Fort Norfolk History - 1851
Captain S. H. Stringham, the new commandant at Gosport, was opposed to the magazine project at Fort Norfolk. He found the site "objectionable" because of the Navy's tenuous hold on the fort property, new industrial development in the area, and the increasing level of river traffic. He suggested building the magazine at St. Helena, a more remote location (BY&D, Letters Received, Box 156, Stringham to Smith, March 21, 1851). Stringham's counter proposal was apparently dismissed out of hand by the Bureau of Yards and Docks.
In May 1851, Stringham negotiated a boundary settlement with William E. and Robert E. Taylor, the owners of the adjacent property. The Fort Norfolk tract then contained just over 5 acres of land (Bureau of Yards and Docks 1851) (see above). During the summer of 1851, Stringham spent $2,000 "leveling off grounds, ditching, and repairing walls at Ft. Norfolk" in anticipation of the magazine's construction. However, by October, Commodore Joseph Smith reported to the Secretary of the Navy that the proposed projects at Gosport "had all progressed, except the Magazine & the Keeper's House." He assured the secretary that "materials have been procured and the work will soon be commenced" (BY&D, Annual Reports, 1852-1853, Smith to Secy. of the Navy, October 16, 1851).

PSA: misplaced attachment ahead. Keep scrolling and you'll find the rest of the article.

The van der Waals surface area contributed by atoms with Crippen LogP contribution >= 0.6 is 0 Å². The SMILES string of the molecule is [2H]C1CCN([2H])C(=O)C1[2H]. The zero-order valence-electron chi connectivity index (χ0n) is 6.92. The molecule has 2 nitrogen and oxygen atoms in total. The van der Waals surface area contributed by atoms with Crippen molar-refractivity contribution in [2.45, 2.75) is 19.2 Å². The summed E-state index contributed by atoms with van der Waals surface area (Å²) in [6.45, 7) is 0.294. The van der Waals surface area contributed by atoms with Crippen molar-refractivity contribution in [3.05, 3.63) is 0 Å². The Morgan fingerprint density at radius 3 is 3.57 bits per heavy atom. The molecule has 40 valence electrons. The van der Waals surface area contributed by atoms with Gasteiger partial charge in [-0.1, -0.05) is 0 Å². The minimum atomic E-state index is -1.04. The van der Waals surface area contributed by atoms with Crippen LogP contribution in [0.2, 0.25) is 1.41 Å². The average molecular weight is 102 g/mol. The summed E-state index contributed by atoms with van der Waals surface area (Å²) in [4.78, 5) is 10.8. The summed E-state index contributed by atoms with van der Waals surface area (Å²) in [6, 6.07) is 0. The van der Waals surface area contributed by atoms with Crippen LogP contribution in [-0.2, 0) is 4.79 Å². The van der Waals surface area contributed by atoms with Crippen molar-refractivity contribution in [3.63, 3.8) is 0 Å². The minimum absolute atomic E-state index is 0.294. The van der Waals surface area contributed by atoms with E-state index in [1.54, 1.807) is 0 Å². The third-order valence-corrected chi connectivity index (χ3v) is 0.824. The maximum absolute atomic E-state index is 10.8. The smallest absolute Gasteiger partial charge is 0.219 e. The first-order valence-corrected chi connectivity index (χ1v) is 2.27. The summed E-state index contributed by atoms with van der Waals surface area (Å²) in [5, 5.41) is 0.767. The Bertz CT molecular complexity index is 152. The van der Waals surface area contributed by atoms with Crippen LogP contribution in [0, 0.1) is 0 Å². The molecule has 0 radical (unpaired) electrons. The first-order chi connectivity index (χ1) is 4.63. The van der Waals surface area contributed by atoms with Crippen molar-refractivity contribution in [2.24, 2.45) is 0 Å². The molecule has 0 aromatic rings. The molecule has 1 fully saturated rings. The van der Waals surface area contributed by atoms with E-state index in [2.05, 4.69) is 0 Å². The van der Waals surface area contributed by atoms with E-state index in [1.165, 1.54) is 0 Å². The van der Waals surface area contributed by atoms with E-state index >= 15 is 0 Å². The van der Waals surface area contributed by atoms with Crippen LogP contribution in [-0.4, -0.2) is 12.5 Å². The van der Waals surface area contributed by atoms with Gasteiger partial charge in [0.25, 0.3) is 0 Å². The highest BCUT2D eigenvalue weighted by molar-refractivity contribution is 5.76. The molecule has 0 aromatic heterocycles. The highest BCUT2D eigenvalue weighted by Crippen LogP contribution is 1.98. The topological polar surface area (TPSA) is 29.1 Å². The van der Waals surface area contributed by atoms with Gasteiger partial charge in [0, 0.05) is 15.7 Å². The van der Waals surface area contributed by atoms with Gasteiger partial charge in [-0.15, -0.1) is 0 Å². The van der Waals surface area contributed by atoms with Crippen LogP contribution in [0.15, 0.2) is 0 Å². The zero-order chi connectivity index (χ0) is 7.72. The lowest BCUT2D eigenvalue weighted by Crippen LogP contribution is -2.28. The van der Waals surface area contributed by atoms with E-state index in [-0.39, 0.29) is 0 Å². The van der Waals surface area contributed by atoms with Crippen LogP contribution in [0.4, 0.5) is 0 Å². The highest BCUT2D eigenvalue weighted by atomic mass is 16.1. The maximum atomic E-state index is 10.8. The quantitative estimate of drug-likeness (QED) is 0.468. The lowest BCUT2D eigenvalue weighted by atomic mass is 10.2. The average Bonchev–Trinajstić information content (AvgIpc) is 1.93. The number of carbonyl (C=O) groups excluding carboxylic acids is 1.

Finally, in December 1851, Stringham could report that work on the magazine had begun. He had acquired enough brick and other materials "to keep the hands employed on it till spring." However, Stringham had stopped delivery on additional materials because of lack of funds. By March of 1852, Captain Samuel L. Breese had replaced Stringham as commandant. In June, Breese was informed that there was no money allocated for materials or labor to continue the work for the upcoming year (BY&D, Letters Received, Box 157, Smith to Breese, June 24, 1852). By November, the granite foundation had been laid. However, work on the magazine would not be continued until April 1853 (BY&D, Annual Reports, Report of S.L. Breese to Secy. of the Navy, July 28, 1854).
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Source of Information
A CULTURAL RESOURCE MANAGEMENT PLAN OF FORT NORFOLK, NORFOLK, VIRGINIA prepared for U.S. Army Corps of Engineers, Norfolk District by the College Of WILLIAM & MARY, November 1995 under Contract No. DACW65-94-Q-0075.
David A. Clary's Fortress America: The Corps of Engineers, Hampton Roads, and United States Coastal Defense (1990)
William Bradshaw and Julian Tompkins's Fort Norfolk, Then and Now (n.d.).
The Norfolk Public Library vertical file of recent newspaper articles on Fort Norfolk. Including articles by James Melchor of the U.S. Army Corps of Engineers that describe archaeological and architectural findings on the fort property.